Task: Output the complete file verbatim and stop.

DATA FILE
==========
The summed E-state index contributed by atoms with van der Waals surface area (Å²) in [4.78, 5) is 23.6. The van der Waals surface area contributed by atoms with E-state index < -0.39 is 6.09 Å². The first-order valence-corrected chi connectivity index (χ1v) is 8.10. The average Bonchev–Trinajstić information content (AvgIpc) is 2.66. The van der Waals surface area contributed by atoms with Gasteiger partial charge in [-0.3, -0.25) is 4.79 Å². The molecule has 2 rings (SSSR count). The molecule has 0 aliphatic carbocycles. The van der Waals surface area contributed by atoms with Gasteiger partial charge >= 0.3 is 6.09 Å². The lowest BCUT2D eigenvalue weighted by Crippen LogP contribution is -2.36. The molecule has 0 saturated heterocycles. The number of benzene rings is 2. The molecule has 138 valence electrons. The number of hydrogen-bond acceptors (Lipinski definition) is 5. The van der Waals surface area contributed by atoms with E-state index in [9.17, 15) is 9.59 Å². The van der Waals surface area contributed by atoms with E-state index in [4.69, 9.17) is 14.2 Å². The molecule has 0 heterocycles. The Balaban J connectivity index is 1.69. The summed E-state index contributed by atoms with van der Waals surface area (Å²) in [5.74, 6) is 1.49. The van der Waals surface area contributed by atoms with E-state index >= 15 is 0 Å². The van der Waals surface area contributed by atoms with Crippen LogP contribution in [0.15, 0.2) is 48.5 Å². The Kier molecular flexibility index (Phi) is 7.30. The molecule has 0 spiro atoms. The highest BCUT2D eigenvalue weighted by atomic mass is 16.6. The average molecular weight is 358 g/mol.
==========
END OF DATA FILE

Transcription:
The summed E-state index contributed by atoms with van der Waals surface area (Å²) in [4.78, 5) is 23.6. The van der Waals surface area contributed by atoms with E-state index < -0.39 is 6.09 Å². The first-order valence-corrected chi connectivity index (χ1v) is 8.10. The average Bonchev–Trinajstić information content (AvgIpc) is 2.66. The van der Waals surface area contributed by atoms with Gasteiger partial charge in [-0.3, -0.25) is 4.79 Å². The molecule has 2 rings (SSSR count). The molecule has 0 aliphatic carbocycles. The van der Waals surface area contributed by atoms with Gasteiger partial charge >= 0.3 is 6.09 Å². The lowest BCUT2D eigenvalue weighted by Crippen LogP contribution is -2.36. The molecule has 0 saturated heterocycles. The number of benzene rings is 2. The molecule has 138 valence electrons. The number of hydrogen-bond acceptors (Lipinski definition) is 5. The van der Waals surface area contributed by atoms with E-state index in [9.17, 15) is 9.59 Å². The van der Waals surface area contributed by atoms with E-state index in [4.69, 9.17) is 14.2 Å². The molecule has 0 heterocycles. The Balaban J connectivity index is 1.69. The summed E-state index contributed by atoms with van der Waals surface area (Å²) in [5.74, 6) is 1.49. The van der Waals surface area contributed by atoms with E-state index >= 15 is 0 Å². The van der Waals surface area contributed by atoms with Crippen LogP contribution in [0.15, 0.2) is 48.5 Å². The Kier molecular flexibility index (Phi) is 7.30. The molecule has 0 spiro atoms. The highest BCUT2D eigenvalue weighted by atomic mass is 16.6. The average molecular weight is 358 g/mol.